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insect management

It’s Crunch Time For Cotton Insects

clouded plant bug adult

• By Scott Stewart • The three to four weeks after first bloom, and typically the last two weeks of July and the first two weeks of August, is a critical window to scout and manage insect pests. This is when we are setting the bolls that will contribute most to yield, and it’s also a time insects are most attracted ... Read More »

Mid-Season Management

bollworm

Rainfall has been frequent across most of the Bootheel, and as I write this, there are plenty of chances for rain in the future. Don’t be tempted to irrigate squaring cotton unless there is a substantial dry spell soon. However, starting the flowering period with adequate soil moisture is essential and should remain at adequate levels to ensure proper fruit ... Read More »

Managing Early Season Plant Bigs In Cotton

tarnished plant bug

• By Scott Stewart • Good early-season management of tarnished plant bugs relies on a sweep net, monitoring square retention, and making timely insecticide applications as needed. During the first two weeks of squaring, the recommended treatment threshold is an average of eight or more plant bugs per 100 sweeps. After that, treatment is recommended anytime of infestations average 15 ... Read More »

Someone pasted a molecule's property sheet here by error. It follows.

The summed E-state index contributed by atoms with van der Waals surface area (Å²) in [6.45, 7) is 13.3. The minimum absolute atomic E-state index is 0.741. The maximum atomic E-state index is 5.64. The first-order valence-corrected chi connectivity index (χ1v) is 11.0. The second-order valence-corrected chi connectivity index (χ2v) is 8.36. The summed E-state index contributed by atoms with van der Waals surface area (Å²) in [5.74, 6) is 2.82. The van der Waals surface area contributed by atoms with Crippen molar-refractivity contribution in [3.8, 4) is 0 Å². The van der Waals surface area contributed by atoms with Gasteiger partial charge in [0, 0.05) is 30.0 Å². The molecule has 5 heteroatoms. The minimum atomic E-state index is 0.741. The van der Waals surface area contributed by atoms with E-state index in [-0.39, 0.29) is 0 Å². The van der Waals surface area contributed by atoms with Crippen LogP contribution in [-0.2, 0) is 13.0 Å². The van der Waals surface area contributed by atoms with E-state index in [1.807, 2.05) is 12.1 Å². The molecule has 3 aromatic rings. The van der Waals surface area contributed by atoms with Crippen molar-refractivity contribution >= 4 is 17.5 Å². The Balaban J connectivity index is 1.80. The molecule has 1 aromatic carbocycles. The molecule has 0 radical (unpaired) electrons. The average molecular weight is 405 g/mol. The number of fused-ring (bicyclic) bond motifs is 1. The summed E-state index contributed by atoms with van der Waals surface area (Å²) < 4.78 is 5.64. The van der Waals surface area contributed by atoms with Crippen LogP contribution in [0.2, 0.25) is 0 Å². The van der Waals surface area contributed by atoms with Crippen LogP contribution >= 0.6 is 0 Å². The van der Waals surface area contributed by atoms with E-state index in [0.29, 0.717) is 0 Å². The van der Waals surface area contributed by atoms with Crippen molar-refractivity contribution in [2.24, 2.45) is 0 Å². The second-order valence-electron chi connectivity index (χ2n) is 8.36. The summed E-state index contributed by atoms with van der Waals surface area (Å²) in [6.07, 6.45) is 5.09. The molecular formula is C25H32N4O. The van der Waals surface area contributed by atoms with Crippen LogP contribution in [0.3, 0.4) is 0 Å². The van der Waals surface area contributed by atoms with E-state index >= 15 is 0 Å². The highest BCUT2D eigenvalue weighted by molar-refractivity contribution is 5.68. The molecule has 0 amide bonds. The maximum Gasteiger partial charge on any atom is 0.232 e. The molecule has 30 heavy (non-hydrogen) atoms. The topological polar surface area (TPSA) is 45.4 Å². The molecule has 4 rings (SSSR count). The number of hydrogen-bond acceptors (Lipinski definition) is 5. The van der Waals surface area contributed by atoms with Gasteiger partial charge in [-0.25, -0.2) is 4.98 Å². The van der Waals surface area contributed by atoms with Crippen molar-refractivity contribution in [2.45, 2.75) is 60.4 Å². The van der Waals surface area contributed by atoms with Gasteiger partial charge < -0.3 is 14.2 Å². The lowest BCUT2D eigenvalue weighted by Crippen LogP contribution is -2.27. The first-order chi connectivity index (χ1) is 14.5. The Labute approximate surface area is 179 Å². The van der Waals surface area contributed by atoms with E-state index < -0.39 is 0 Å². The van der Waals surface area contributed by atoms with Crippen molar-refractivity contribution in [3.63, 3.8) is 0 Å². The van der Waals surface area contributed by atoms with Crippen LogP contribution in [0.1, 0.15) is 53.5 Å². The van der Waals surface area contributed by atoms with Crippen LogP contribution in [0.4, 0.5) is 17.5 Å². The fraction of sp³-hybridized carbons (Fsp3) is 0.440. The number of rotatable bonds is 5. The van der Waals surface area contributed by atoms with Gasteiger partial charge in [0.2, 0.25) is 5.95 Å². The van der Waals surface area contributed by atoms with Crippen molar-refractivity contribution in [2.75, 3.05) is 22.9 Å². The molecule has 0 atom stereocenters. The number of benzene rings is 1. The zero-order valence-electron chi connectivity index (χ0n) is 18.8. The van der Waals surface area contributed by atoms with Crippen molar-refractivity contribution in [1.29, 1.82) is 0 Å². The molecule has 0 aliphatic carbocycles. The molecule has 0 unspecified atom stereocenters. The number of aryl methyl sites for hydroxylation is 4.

Insecticide Tips To Combat Plant Bugs

plant bugs

• By Dominic Reisig • With more cotton starting to square, ALL cotton in North Carolina should be scouted so we maintain acceptable square load to bring us into blooming (see this previous article for how to scout and use thresholds for plant bugs prebloom). Dr. Sally Taylor, Virginia Tech, has been performing bioassays with tarnished plant bugs from Virginia ... Read More »

Picking On The Terrace Row

ron smith, my turn

As a youngster, I grew up hand picking cotton on a small, family cotton farm in Lawrence County, Ala., during the late 1940s and 1950s. Cotton was our primary crop. It paid the bills and purchased a new pair of shoes at harvest time. One of my favorite books, “Red Hills and Cotton – An Upcountry Memory,” by Ben Robertson, ... Read More »